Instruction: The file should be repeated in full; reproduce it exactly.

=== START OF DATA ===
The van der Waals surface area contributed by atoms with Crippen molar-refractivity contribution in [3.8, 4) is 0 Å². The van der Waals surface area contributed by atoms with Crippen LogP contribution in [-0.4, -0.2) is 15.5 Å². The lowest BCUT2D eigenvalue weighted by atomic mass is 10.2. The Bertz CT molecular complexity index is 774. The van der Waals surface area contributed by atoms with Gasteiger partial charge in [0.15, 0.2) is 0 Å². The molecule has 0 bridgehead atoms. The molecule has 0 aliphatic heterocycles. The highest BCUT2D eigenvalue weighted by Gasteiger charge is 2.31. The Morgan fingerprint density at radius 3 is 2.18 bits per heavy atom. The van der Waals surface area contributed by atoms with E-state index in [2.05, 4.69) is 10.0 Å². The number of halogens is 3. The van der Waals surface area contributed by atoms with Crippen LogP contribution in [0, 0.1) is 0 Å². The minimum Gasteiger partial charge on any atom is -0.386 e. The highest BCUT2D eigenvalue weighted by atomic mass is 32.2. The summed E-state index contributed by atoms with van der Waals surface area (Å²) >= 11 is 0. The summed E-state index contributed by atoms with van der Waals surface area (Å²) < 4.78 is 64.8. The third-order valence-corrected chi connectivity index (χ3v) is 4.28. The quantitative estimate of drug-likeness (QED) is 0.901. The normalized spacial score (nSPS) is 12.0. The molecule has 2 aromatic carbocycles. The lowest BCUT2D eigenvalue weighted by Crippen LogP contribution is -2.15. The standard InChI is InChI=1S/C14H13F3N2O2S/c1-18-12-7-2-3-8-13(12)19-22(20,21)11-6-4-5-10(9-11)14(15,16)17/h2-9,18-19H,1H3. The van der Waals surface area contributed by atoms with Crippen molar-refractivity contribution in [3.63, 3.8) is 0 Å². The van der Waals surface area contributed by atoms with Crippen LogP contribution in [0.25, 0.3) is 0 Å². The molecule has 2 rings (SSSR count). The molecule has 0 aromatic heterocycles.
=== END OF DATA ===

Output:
The van der Waals surface area contributed by atoms with Crippen molar-refractivity contribution in [3.8, 4) is 0 Å². The van der Waals surface area contributed by atoms with Crippen LogP contribution in [-0.4, -0.2) is 15.5 Å². The lowest BCUT2D eigenvalue weighted by atomic mass is 10.2. The Bertz CT molecular complexity index is 774. The van der Waals surface area contributed by atoms with Gasteiger partial charge in [0.15, 0.2) is 0 Å². The molecule has 0 bridgehead atoms. The molecule has 0 aliphatic heterocycles. The highest BCUT2D eigenvalue weighted by Gasteiger charge is 2.31. The Morgan fingerprint density at radius 3 is 2.18 bits per heavy atom. The van der Waals surface area contributed by atoms with E-state index in [2.05, 4.69) is 10.0 Å². The number of halogens is 3. The van der Waals surface area contributed by atoms with Crippen LogP contribution in [0, 0.1) is 0 Å². The minimum Gasteiger partial charge on any atom is -0.386 e. The highest BCUT2D eigenvalue weighted by atomic mass is 32.2. The summed E-state index contributed by atoms with van der Waals surface area (Å²) >= 11 is 0. The summed E-state index contributed by atoms with van der Waals surface area (Å²) < 4.78 is 64.8. The third-order valence-corrected chi connectivity index (χ3v) is 4.28. The quantitative estimate of drug-likeness (QED) is 0.901. The normalized spacial score (nSPS) is 12.0. The molecule has 2 aromatic carbocycles. The lowest BCUT2D eigenvalue weighted by Crippen LogP contribution is -2.15. The standard InChI is InChI=1S/C14H13F3N2O2S/c1-18-12-7-2-3-8-13(12)19-22(20,21)11-6-4-5-10(9-11)14(15,16)17/h2-9,18-19H,1H3. The van der Waals surface area contributed by atoms with Crippen molar-refractivity contribution in [3.63, 3.8) is 0 Å². The van der Waals surface area contributed by atoms with Crippen LogP contribution in [0.25, 0.3) is 0 Å². The molecule has 2 rings (SSSR count). The molecule has 0 aromatic heterocycles.